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Drum majorettes or “drummies”, first appeared in the 1970s with marching girls performing in street parades. Today, in many South African schools it is a competitive sport.

When Karin Verster first offered her help with the drummies programme at Hottentots Holland High School in 1982, she had no idea that 40 years later she would still be active in the sport, having made a difference to hundreds of girls’ lives.

She formed a recognised Western Province Majorette Association with the National Federation SAMCA and is currently the chairlady of WP Majorette and Cheerleading Association.

“My motivation to keep going is to see how these girls grow into young beautiful ladies and make a success of their lives,” says Karin. 

“our group of girls represent all different cultures, religions and beliefs. They carry out to their different communities the values of life, love for each other, and the message that you can reach your dreams in life if you believe in yourself, and have self respect, especially towards their bodies. 

Kéahna Jansen from Eersteriver, the team leader of the HHH Drum Majorettes, says, “Being a part of the team has impacted me positively, has built up my confidence and elegance. It has disciplined me and allowed me to be able to work in a team. It’s not every man for themselves but rather everyone working together to achieve one goal”. 

The group consists of 70 girls this year, but differs each year between 40 to 75. Three ex-Majorettes also assist with training. “When we have a rehearsal it is like a normal practise, but when it is a competition day it is really going mad,” says Karen. 

Keahna says, “A day at practice is a challenge and at times tough. A lot of time goes into the displays that are a minimum of 5 minutes and more. Memorising every move, every formation and putting all of it together is time-consuming and a lot of hard work. We start off with a warm-up and a prayer and then we take it from there. We practice the displays over and over, but we definitely enjoy ourselves and interact well with the coaches, because we love doing what we do and we love getting things done. For the past 6 years our group has been Western Province Champ of Champs and we would like to stay in that  position and to better our current place of 4th in SA.

Without a doubt, Keahna’s favourite part is the National Competitions when the team travels to different provinces each year for a week to compete nationally and see which team will be crowned the National Champs. Keahna says that just being with the coaches and the team is by far the best experience, “My favourite memory was in 2017 when I first joined the team. Nationals took place in Durban that year and we went to Ushaka Marine World and had a great time. We really bonded as a team that year and I couldn’t be more grateful for all the friends I made and the memories we shared.”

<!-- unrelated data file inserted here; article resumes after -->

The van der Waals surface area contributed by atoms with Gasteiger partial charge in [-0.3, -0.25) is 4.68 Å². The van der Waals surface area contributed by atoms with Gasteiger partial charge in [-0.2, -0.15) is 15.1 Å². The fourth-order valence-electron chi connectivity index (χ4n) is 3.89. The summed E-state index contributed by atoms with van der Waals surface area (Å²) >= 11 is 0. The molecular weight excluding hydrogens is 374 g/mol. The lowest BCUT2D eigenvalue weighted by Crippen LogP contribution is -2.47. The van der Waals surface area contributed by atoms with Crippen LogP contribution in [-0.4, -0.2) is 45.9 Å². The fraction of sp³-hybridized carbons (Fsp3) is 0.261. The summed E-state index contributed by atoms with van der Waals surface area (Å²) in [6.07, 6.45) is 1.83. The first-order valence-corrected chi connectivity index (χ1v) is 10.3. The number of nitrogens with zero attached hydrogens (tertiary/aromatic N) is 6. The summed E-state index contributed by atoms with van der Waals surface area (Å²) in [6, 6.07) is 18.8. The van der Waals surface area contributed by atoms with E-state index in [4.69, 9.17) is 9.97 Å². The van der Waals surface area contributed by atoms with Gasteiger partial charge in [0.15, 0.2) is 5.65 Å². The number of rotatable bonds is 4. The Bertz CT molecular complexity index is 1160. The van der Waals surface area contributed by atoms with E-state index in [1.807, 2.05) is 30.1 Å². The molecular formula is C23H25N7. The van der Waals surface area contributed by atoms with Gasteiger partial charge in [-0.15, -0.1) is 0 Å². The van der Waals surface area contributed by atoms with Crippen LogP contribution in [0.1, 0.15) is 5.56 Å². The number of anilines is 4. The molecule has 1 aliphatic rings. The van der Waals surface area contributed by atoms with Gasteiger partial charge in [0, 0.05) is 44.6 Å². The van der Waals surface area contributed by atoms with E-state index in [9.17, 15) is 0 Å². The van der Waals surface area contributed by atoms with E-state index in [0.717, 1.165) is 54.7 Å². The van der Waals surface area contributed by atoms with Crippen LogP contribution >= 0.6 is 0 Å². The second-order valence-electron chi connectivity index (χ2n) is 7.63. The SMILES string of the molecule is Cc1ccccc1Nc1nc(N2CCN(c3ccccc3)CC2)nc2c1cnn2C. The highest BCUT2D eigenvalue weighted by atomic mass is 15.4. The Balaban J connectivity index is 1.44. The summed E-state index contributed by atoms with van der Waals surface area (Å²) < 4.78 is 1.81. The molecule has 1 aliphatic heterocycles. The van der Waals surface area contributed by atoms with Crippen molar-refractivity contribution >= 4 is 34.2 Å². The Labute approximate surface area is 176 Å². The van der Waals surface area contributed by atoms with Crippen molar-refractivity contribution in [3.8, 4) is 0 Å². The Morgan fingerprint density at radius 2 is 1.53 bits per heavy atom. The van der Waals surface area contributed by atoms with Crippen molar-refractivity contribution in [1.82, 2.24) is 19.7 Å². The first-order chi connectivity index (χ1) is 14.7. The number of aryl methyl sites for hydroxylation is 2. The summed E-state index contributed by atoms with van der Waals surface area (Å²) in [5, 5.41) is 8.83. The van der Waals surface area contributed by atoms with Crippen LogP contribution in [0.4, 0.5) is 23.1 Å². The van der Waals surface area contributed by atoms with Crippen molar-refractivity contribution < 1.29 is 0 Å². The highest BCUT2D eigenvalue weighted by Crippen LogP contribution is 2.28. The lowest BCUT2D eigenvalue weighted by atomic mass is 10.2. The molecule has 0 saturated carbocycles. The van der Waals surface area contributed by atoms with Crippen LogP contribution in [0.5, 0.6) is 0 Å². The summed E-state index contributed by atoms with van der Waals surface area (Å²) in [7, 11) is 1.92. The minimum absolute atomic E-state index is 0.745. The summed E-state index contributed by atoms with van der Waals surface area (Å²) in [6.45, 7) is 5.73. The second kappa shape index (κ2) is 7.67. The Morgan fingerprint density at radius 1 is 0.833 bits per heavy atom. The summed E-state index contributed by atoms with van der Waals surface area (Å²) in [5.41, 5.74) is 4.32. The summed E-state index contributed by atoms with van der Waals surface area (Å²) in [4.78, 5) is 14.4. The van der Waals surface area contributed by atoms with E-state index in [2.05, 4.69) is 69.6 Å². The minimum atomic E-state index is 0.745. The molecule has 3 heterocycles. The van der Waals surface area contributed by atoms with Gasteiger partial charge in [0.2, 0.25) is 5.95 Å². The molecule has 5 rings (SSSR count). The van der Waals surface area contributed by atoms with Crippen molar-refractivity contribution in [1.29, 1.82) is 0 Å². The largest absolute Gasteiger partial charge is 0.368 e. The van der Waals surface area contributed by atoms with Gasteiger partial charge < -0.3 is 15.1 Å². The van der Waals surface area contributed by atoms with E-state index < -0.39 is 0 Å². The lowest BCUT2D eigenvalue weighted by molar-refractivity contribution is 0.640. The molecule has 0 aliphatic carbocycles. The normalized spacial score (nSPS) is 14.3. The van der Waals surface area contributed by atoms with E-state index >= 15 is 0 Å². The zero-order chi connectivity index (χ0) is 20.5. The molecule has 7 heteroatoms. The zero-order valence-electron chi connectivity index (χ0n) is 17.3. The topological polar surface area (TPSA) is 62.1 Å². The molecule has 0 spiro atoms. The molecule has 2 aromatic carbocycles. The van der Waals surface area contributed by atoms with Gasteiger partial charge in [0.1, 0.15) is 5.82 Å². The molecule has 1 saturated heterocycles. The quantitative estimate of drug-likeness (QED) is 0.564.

What motivates and inspires the team is definitely one another. “Our differences allow us to try and understand each other more. This allows us to bond and also helps us to work better as a team. Some of us are more experienced than the others, but this makes us want to help each other and motivate each other, because we can learn a lot from one another, and I think that’s the beauty of it all,” says Keahna.

“I am more outspoken now because drummies allowed me to express myself in a respectful way and taught me how to work under pressure and still get the job done,” says Keahne, “I can’t speak for the other girls, but I can guarantee you that in a year or two those girls will be confident and resilient and will also grow to be strong young women”.

“People can support this group with anything; the Cape Town Carnival committee supported us  with fantastic food parcels, toiletries and electricity. Lots of our families are living below the breadline so any help is appreciated. When going on tour, we need to raise funds, your contribution will make a world of difference,” says Karin.

Despite the challenges of day-to-day life, Keahna has a clear and positive message, “From what I have learnt so far in life, I would say to just be your true self and not allow others to dictate your future. To just be genuinely happy and not worry about others opinions. It is your life to live after all, and if you are still unsure of where you are going in life, just remember that you will find your purpose in life as I am still finding mine, but I won’t give up.

HHH DRUMMIES  is one the Cape Town Carnival Community Group participants.  The #followyouheART initiative was developed to help the local community groups gain more recognition and exposure and give the participants opportunities to perform.  

Encouraging people to follow their passion, showcase their art and be inspired by what makes them dance or sing, this initiative encourages you to #followyourheART #findyourgroup, especially during these isolating times.